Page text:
Bayne, D.R. 1979. The most troublesome aquatic weeds of Alabama. Proceedings of the Southern Weed Science Society 32:280-283.

Beal, E.O. 1977. A Manual of Marsh and Aquatic Vascular Plants of North Carolina with Habitat Data. The North Carolina Agricultural Experiment Station, Raleigh, NC.

Beal, E.O., and J.W. Thieret. 1986. Aquatic and Wetland Plants of Kentucky. Kentucky State Nature Preserves Commission, Frankfort, KY.

Beaton, L., and M. Murphy-Hoffman. 2015. Beauty wasn't so beautiful. Putnam County Historical Society. Palatka, FL. Spring. 6 pp. http://www.putnam-fl-historical-society.org/SocietyNewsLetters/PCHS%20Spring,%202015%20Newsletter.pdf.

Beck, P.A., and R.A. Ott. 2006. Statewide freshwater fisheries monitoring and management program survey report for Lake Palestine, 2005. Texas Parks and Wildlife Department, Federal Aid Report F-30-R-31 Tyler, TX. http://www.tpwd.state.tx.us/publications/pwdpubs/media/lake_survey/pwd_rp_t3200_1353_2005.pdf (accessed 12 February 2008).

Bogart, D.B. 1949. The effect of aquatic weeds on flow in Everglades canals. Proceedings of the Soil Science Society of Florida 9:32-52.

Brown, E.T., and R. Athey. 1992. Vascular Plants of Kentucky an Annotated Checklist. University Press of Kentucky.

Brown, L.E., G. Nesom, S.J. Marcus, and D. Rosen. 2009. Plants of Trinity River National Wildlife Refuge. Trinity River NWR, US Fish and Wildlife Services, Liberty, TX. http://www.fws.gov/uploadedFiles/TRNWRPlants_2009.pdf.

Bryson, C.T., and D.A. Skojac, Jr. 2011. An annotated checklist of the vascular flora of Washington County, Mississippi. Journal of Botanical Research Institute of Texas 5(2):855-866.

Calflora. 2015. Berkeley, California: The Calflora Database. http://www.calflora.org/. Accessed on 12/04/2015.

California Department of Fish and Game. 2009. California Aquatic Non-native Organism Database (CANOD). California Department of Fish and Game, Office of Spill Prevention and Response. http://www.dfg.ca.gov/ospr/Science/about_canod.aspx. Created on 03/08/2011. Accessed on 07/20/2011.

Center, T.D. and N.R. Spencer.  1981.  The phenology and growth of water hyacinth (Eichhornia crassipes (Mart.) Solms) in a eutrophic North-central Florida lake.  Aquatic Botany 10:1-32.

Center for Environmental Studies. 2015. SEINet - Southwest Environmental Information Network. Symbiota Software Project, Arizona State University, Phoenix, AZ. http://swbiodiversity.org/seinet/index.php. Accessed on 01/11/2016.

Chester, E.W., B.E. Wofford, R. Kral, H.R. DeSelm, A.M. Evans. 1993. Atlas of Tennessee Vascular Plants Volume 1. Pteridophytes, Gymnosperms, Angiosperms: Monocots. Volume 1. Center for Field Biology, Austin University, Clarksville, TN.

Cohen, A.N., and J.T. Carlton. 1995. Nonindigenous Aquatic Species in a United States Estuary, A Case Study of the Biological Invasions of the San Francisco Bay and Delta. A report for the United States Fish and Wildlife Service, Washington, DC and The National Sea Grant College Program Connecticut Sea Grant. http://nsgl.gso.uri.edu/conn/connt95002/connt95002full.pdf.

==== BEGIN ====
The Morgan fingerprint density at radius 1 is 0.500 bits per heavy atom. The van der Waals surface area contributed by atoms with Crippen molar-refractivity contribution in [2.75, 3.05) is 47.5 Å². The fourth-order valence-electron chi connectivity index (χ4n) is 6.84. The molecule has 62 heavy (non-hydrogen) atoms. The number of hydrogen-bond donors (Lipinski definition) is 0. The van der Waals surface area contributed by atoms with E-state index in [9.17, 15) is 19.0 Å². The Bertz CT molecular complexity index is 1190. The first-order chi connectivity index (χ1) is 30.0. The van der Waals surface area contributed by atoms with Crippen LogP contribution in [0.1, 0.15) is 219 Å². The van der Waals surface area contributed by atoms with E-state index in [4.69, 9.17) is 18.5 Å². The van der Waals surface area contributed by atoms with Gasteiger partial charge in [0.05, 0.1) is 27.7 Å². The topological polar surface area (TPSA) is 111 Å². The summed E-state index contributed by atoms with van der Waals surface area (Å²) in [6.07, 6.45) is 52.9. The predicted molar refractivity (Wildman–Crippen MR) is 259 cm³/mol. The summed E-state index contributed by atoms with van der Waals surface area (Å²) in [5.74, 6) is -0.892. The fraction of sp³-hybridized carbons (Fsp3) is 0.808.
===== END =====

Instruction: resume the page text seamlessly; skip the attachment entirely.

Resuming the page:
Colorado Weed Management Association. 2008. Weed Spotter. http://www.cwma.org/weedspotter.html.

Connecticut Agricultural Experiment Station. 2008. CAES Individual Lake Results. http://www.ct.gov/caes/cwp/view.asp?a=2799&q=377004&caesNav=|. Accessed on 06/23/2008.

Conner, W., C. Sasser, and N. Barker. 1986. Floristics of the Barataria Basin Wetlands, Louisiana. Castanea 51(2):111-128.

Consortium of northeastern herberia (CNH). 2015. Symbiota Software Project. http://portal.neherbaria.org/portal/. Accessed on 07/18/2015.

Crouch, V.E., and M.S. Golden. 1997. Floristics of a bottomland forest and adjacent uplands near the Tombigbee River, Choctaw County, Alabama. Castanea 62(4):219-238.

EDDMapS. 2015. Early detection and distribution mapping system. The University of Georgia - Center for Invasive Species and Ecosystem Health.

Fassett, N.C. 1957. A Manual of Aquatic Plants. The University of Wisconsin Press, Madison, WI.

Fosberg, F.R. 1976. Revisions in the flora of St. Croix U.S. Virgin Islands. Rhodora 78:79-119.

Fox, A., and A. Wigginton. 1996. Please help us find Aquatic Soda Apple. Aquatics 18(1):10-13.

Freeman, C.C. 2000. Vascular plants new to three states in the central United States. Transactions of the Kansas Academy of Science 103(1/2):51-54. http://www.jstor.org/stable/3627937.

GBIF. 2013. Global Biodiversity Information Facility (GBIF) Database. Global Biodiversity Information Facility. http://www.gbif.org/. Accessed on 05/01/2013.

Gettys, L.A.  2014.  Waterhyacinth:  Florida's worst floating weed.  UF/IFAS Extension. SS-AGR-380.

Gettys, L. 2015. Aquatics. Florida Aquatic Plant Management Society. Orlando, FL. 37 (3/4):12-16.

Gibbons, J. 2011. The Connecticut Agricultural Extension Stattion Aquatic Plant Survey Program. http://ct.gov/caes/cwp/view.asp?a=2799&q=376972&caesNav=|.

Hannick, V.C., J.N. Mink, J.R. Singhurst, and W.C. Holmes. 2013. Annotated checklist of the vascular flora of McLennan County, Texas. Phytoneuron 29:1-37.

Hartman, R.L., and B.E. Nelson. 2001. A checklist of the vascular plants of Colorado. Rocky Mountain Herbarium, University of Wyoming, Laramie, WY.

Harvard University Herbaria. 2007. Harvard University Herbaria. Harvard University, Cambridge, MA. http://www.gbif.org/dataset/861e6afe-f762-11e1-a439-00145eb45e9a. Created on 07/09/2007. Accessed on 11/20/2015.

Harvill, A.M., C.E. Stevens, and D.M.E. Ware. 1977. Atlas of the Virginia flora, Part I. Pteridophytes through monocotyledons. Virginia Botanical Associates, Farmville.

Helton, R.J., and L.H. Hartmann. 1996. Statewide Aquatic Vegetation Survey Summary, 1995 Report. Inland Fisheries Division, District 3-E, Jasper, Texas.

Hess, T., R. Paille, R. Moertle, and K. Guidry. 1989. Results of an intensive marsh management program at Littel Pecan Wildlife Management Area. US Fishand Wildlife Service and Louisiana Dept of Natural Resources.

Holm, L., J. Doll, E. Holm, J.V. Pancho, and J.P. Herberger.  1997.  World weeds: natural histories and distribution.  New York: John Wiley.